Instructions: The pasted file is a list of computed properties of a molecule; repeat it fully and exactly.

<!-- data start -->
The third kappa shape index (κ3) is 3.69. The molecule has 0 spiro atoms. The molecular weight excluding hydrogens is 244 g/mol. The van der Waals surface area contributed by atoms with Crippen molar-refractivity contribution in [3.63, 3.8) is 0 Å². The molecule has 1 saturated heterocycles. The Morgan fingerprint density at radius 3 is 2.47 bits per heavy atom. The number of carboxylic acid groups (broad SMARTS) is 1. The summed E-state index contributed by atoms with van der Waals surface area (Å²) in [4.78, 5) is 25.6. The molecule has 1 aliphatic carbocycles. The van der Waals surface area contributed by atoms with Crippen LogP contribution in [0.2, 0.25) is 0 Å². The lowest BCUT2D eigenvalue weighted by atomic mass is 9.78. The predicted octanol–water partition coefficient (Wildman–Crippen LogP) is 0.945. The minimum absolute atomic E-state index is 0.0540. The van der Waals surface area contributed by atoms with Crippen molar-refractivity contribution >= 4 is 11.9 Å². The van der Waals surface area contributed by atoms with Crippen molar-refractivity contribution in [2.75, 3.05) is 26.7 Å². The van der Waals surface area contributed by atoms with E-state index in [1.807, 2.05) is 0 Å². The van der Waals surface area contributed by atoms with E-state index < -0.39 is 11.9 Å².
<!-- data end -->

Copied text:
The third kappa shape index (κ3) is 3.69. The molecule has 0 spiro atoms. The molecular weight excluding hydrogens is 244 g/mol. The van der Waals surface area contributed by atoms with Crippen molar-refractivity contribution in [3.63, 3.8) is 0 Å². The molecule has 1 saturated heterocycles. The Morgan fingerprint density at radius 3 is 2.47 bits per heavy atom. The number of carboxylic acid groups (broad SMARTS) is 1. The summed E-state index contributed by atoms with van der Waals surface area (Å²) in [4.78, 5) is 25.6. The molecule has 1 aliphatic carbocycles. The van der Waals surface area contributed by atoms with Crippen LogP contribution in [0.2, 0.25) is 0 Å². The lowest BCUT2D eigenvalue weighted by atomic mass is 9.78. The predicted octanol–water partition coefficient (Wildman–Crippen LogP) is 0.945. The minimum absolute atomic E-state index is 0.0540. The van der Waals surface area contributed by atoms with Crippen molar-refractivity contribution >= 4 is 11.9 Å². The van der Waals surface area contributed by atoms with Crippen molar-refractivity contribution in [2.75, 3.05) is 26.7 Å². The van der Waals surface area contributed by atoms with E-state index in [1.807, 2.05) is 0 Å². The van der Waals surface area contributed by atoms with E-state index < -0.39 is 11.9 Å².